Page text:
(Excerpts taken from “Southwest Christian High School An Historical Perspective” written by former teacher and historian Robert Schoone-Jongen)
In 1917 the first Christian day school was established in Edgerton, founded by the Dutch-American settlers who came here in the 1890’s. The school was based in the traditions of the Dutch Reformation. For many decades children who wanted to continue their education past the 8th grade went to Hull, Iowa where they attended Western Christian High School.
After the Second World War, a group of parents took the final steps to organize a high school right here in Edgerton, and in 1951 the articles of incorporation were adopted, and South West Minnesota Christian High School came into legal existence.
Southwest has been entrusted with a sometimes contentious task. On the one hand it has tried to help young minds learn the eternal truths of the Christian faith. On the other hand it had to prepare students to use that faith in an ever changing world. With the changing curriculum and the extracurricular activities, it has not always been easy to harmonize the sensibilities of the community and provide a Christian perspective on the surrounding culture.
But the core has remained remarkably stable. The curriculum still strives to help young people grow into useful citizens of God’s kingdom wherever the graduates are assigned to serve in it. Understanding God’s truth remains the principle objective which drives Southwest Christian.
During the past sixty plus years Southwest MN Christian has served literally thousands of students from Edgerton, Leota, Chandler, Pipestone, Luverne, Worthington, Hills and Holland as well as occasional exchange students from countries such as Germany, Sweden, Spain, Chile, Ecuador, Brazil, Korea, Japan, Yugoslavia, Venezuela, Mali, and Azerbaijan.. The first graduating class had only twelve students. Within a few years the student body swelled to 200 and at their peak the enrollment hit 300 students in 1969-70. Presently there are 90 students, some of whom are great-grandchildren of the original students enrolled in the school.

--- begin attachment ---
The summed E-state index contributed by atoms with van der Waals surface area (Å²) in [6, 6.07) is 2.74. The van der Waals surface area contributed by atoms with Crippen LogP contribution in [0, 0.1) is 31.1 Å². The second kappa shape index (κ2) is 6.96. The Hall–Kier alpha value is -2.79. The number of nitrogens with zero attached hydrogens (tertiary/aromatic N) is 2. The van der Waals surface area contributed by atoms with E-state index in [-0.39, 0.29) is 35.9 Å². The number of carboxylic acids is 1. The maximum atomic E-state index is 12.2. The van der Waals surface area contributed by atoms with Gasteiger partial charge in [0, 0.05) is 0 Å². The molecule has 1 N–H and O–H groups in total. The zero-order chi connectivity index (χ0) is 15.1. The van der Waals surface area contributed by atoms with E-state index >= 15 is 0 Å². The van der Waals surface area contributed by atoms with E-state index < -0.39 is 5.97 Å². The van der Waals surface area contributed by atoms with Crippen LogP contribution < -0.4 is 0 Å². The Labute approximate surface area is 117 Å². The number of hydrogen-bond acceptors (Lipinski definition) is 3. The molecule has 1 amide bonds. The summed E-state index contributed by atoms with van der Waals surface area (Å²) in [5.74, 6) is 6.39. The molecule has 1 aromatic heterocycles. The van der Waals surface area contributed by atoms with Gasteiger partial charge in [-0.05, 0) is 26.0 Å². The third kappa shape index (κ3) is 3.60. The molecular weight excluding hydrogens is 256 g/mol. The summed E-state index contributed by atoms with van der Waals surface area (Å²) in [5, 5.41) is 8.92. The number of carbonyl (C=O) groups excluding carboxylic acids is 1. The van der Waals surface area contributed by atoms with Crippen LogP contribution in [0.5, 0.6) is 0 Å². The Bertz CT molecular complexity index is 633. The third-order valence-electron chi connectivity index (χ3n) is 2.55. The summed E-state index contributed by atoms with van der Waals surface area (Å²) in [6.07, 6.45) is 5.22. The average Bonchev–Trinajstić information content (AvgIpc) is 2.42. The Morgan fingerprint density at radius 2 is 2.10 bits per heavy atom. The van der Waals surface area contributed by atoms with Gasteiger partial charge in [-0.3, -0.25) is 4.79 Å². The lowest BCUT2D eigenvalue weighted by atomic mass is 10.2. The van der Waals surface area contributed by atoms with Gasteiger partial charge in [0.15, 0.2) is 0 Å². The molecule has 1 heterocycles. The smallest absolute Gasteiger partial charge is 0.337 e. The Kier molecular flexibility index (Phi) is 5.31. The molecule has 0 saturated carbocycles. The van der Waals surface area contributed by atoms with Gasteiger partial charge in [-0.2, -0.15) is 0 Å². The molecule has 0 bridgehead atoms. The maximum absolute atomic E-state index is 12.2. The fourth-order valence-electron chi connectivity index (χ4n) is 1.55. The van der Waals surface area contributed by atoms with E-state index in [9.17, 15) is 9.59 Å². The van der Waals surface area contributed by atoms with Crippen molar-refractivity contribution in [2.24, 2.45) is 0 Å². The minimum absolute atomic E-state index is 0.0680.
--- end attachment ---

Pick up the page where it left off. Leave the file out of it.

Educating over 2500 students has required the services of many people. There have been hundreds of parents working through the Circles and serving on the board of directors. There have been seven full time custodians and six secretaries, and about a dozen cooks. Six individuals have managed the day to day operations of the school as administrators. The classrooms have been handled by well over 125 full time teachers and dozens of part timers.
The results of these efforts can be seen literally around the world. Southwest Minnesota is home to about a third of the school’s graduates. They have helped build their communities and churches - operating farms and businesses, raising families, serving on committees and in the government. Others have ranged further afield, from the Dakotas and Iowa to both coasts, over the border into Canada, and beyond to countries on almost every continent.